Monthly economic brief: July 2022

The monthly economic brief provides a summary of latest key economic statistics, forecasts and analysis on the Scottish economy.

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Consumer sentiment continued to weaken in June and is now at its lowest level since February 2021.

Consumer sentiment

  • Consumer sentiment indicators continue to be highly sensitive to the rapidly changing economic environment as the economy recovers from the pandemic while at the same time households and consumers are facing significant challenges from the sharp rise in inflation and cost of living.
  • These challenges have instensified since the start of the year, which has been reflected in a sharp drop off in the Scottish Consumer Sentiment Indicator.
  • Latest data show consumer sentiment declined considerably over the month to June (-12.6 down from -9.1 in May). Overall, consumer sentiment has fallen 19.9 points since the start of the year and is at its lowest level since February 2021.[14],[15]
  • On the economy, respondents on balance consider current economic circumstances to be worse than last year (-15.5 down from -11.8 in May). Looking ahead, respondents expect the economy to impove over the coming year relative to the current situation (+11.2). Although the level of optimism has been on a downward trend since July 2021, it remained broadly stable over the month.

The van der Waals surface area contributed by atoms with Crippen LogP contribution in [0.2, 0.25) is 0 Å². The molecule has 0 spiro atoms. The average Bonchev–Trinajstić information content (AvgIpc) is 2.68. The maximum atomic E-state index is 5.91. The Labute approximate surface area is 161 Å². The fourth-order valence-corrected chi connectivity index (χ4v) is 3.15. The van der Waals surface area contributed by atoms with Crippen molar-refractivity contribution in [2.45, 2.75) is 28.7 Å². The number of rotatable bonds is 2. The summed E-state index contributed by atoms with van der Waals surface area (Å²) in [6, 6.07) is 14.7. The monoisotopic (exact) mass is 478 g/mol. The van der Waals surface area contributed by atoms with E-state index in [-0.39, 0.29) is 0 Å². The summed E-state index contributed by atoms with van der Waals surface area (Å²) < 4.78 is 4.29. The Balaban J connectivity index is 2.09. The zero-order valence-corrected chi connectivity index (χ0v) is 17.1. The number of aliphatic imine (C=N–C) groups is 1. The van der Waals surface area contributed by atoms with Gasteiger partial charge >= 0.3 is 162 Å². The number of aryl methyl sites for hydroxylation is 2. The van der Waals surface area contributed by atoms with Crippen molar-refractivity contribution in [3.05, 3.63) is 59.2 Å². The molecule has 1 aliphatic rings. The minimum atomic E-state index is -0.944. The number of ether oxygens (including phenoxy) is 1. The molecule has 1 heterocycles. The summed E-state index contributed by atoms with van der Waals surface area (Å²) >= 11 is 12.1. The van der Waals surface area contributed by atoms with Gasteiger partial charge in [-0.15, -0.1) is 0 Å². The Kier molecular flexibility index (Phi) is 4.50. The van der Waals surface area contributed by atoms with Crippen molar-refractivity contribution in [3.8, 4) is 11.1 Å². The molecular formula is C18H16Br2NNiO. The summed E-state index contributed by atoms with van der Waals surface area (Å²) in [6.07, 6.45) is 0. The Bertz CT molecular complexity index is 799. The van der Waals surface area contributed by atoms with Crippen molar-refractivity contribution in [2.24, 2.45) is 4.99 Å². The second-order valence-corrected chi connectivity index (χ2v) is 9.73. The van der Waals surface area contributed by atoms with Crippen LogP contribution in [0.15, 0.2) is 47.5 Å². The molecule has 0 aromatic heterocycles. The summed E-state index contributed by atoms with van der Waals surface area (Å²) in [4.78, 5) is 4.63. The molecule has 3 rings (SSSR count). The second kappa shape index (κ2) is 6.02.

• In terms of households personal finances, respondents on balance continued to report that their household finances are less secure than 12 months ago (-19.7, down from -16.5 in May). Looking ahead, sentiment towards expected finances fell significantly over the month (-8.7 down from -0.1).
  • Both the outlook for the economy and household finances influence the extent to which households are relaxed about spending money. Since the beginning of the year, households have been increasingly uneasy about spending money as inflationary and cost of living pressures have increased, with the indicator falling to -30.4 in June; its lowest level since December 2020.
  • Overall, the fall in sentiment since the start of the year has been driven by a combination of falling sentiment regarding the economy as a whole, and falling sentiment regarding personal household financial circumstances and personal relaxedness to spending money.
  • This reflects the challenging economic environment households are facing and the risks to consumption growth over the months ahead.

Retail Sales

  • Retail sales volumes fell by 0.1% in June 2022, following a fall of 0.8% in May and have fallen 5.9% over the year. However, sales volumes remain 2.2% above their pre-pandemic level.[16]
  • Non-food stores sales fell 0.7% over the month driven by falls in clothing stores (-4.7%) and household goods stores (-3.7%). Food stores rose by 3.1% over the month with retailers attributing increased sales due to the Queen’s Jubilee celebrations.
  • Automotive fuel sales volumes fell by 4.3% in June, down from growth of 0.8% in May, with sales volumes 7.6% below their pre-pandemic February 2020 level. The ONS retail sales publication suggests that record high prices of petrol and diesel was reducing the volume of sales.
  • Online retail as a proportion of all retail sales, fell to 25.3% (down from 26.4% in May). This continues the wider downward trend since its peak in February 2021 (37.4%) and is at its lowest proportion since March 2020 (22.8%).